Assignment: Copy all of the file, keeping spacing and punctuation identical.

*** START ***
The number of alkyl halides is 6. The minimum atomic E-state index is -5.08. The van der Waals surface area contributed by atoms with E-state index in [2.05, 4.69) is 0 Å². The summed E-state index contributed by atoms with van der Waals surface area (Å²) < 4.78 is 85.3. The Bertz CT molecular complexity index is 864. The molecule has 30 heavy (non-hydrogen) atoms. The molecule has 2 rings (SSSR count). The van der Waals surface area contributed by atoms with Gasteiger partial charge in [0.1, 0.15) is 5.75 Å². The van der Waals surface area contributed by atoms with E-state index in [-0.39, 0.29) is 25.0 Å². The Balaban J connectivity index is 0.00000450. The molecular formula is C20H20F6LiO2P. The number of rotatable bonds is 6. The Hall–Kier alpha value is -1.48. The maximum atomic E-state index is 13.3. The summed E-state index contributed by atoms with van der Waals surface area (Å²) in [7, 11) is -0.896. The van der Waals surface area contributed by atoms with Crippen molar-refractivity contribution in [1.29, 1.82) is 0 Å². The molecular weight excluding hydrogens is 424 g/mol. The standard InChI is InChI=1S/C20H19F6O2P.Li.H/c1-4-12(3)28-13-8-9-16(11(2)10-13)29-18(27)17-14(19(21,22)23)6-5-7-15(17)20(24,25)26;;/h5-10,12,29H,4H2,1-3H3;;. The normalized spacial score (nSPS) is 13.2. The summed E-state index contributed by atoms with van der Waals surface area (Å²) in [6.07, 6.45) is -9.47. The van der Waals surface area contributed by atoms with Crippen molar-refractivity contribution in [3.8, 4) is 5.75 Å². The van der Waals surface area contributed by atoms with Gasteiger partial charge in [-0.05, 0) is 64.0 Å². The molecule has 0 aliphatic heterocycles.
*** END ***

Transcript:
The number of alkyl halides is 6. The minimum atomic E-state index is -5.08. The van der Waals surface area contributed by atoms with E-state index in [2.05, 4.69) is 0 Å². The summed E-state index contributed by atoms with van der Waals surface area (Å²) < 4.78 is 85.3. The Bertz CT molecular complexity index is 864. The molecule has 30 heavy (non-hydrogen) atoms. The molecule has 2 rings (SSSR count). The van der Waals surface area contributed by atoms with Gasteiger partial charge in [0.1, 0.15) is 5.75 Å². The van der Waals surface area contributed by atoms with E-state index in [-0.39, 0.29) is 25.0 Å². The Balaban J connectivity index is 0.00000450. The molecular formula is C20H20F6LiO2P. The number of rotatable bonds is 6. The Hall–Kier alpha value is -1.48. The maximum atomic E-state index is 13.3. The summed E-state index contributed by atoms with van der Waals surface area (Å²) in [7, 11) is -0.896. The van der Waals surface area contributed by atoms with Crippen molar-refractivity contribution in [1.29, 1.82) is 0 Å². The molecular weight excluding hydrogens is 424 g/mol. The standard InChI is InChI=1S/C20H19F6O2P.Li.H/c1-4-12(3)28-13-8-9-16(11(2)10-13)29-18(27)17-14(19(21,22)23)6-5-7-15(17)20(24,25)26;;/h5-10,12,29H,4H2,1-3H3;;. The normalized spacial score (nSPS) is 13.2. The summed E-state index contributed by atoms with van der Waals surface area (Å²) in [6.07, 6.45) is -9.47. The van der Waals surface area contributed by atoms with Crippen molar-refractivity contribution in [3.8, 4) is 5.75 Å². The van der Waals surface area contributed by atoms with Gasteiger partial charge in [-0.05, 0) is 64.0 Å². The molecule has 0 aliphatic heterocycles.